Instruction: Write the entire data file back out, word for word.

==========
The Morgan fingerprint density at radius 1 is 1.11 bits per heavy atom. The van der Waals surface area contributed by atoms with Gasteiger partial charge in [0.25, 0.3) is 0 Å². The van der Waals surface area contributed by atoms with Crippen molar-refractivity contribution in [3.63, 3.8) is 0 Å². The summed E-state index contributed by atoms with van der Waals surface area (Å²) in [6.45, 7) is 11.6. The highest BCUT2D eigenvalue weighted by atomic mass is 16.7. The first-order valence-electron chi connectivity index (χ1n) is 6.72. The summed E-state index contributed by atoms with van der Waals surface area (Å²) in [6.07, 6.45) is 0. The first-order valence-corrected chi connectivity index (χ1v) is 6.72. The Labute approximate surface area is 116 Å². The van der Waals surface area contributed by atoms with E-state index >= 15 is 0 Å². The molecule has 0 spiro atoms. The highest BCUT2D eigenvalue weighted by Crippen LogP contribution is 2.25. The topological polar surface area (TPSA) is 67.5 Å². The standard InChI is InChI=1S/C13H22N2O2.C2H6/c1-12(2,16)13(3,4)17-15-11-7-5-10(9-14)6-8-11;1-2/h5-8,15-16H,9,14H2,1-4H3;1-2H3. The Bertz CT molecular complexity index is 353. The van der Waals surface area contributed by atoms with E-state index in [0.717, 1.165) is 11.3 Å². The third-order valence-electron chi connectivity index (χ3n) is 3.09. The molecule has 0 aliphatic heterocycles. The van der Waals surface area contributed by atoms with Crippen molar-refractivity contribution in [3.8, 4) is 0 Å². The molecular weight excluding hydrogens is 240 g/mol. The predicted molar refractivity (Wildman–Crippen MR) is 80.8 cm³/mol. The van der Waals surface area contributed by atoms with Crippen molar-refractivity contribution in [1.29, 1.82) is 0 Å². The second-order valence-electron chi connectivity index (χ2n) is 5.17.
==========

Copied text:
The Morgan fingerprint density at radius 1 is 1.11 bits per heavy atom. The van der Waals surface area contributed by atoms with Gasteiger partial charge in [0.25, 0.3) is 0 Å². The van der Waals surface area contributed by atoms with Crippen molar-refractivity contribution in [3.63, 3.8) is 0 Å². The summed E-state index contributed by atoms with van der Waals surface area (Å²) in [6.45, 7) is 11.6. The highest BCUT2D eigenvalue weighted by atomic mass is 16.7. The first-order valence-electron chi connectivity index (χ1n) is 6.72. The summed E-state index contributed by atoms with van der Waals surface area (Å²) in [6.07, 6.45) is 0. The first-order valence-corrected chi connectivity index (χ1v) is 6.72. The Labute approximate surface area is 116 Å². The van der Waals surface area contributed by atoms with E-state index >= 15 is 0 Å². The molecule has 0 spiro atoms. The highest BCUT2D eigenvalue weighted by Crippen LogP contribution is 2.25. The topological polar surface area (TPSA) is 67.5 Å². The standard InChI is InChI=1S/C13H22N2O2.C2H6/c1-12(2,16)13(3,4)17-15-11-7-5-10(9-14)6-8-11;1-2/h5-8,15-16H,9,14H2,1-4H3;1-2H3. The Bertz CT molecular complexity index is 353. The van der Waals surface area contributed by atoms with E-state index in [0.717, 1.165) is 11.3 Å². The third-order valence-electron chi connectivity index (χ3n) is 3.09. The molecule has 0 aliphatic heterocycles. The van der Waals surface area contributed by atoms with Crippen molar-refractivity contribution in [3.8, 4) is 0 Å². The molecular weight excluding hydrogens is 240 g/mol. The predicted molar refractivity (Wildman–Crippen MR) is 80.8 cm³/mol. The van der Waals surface area contributed by atoms with Crippen molar-refractivity contribution in [1.29, 1.82) is 0 Å². The second-order valence-electron chi connectivity index (χ2n) is 5.17.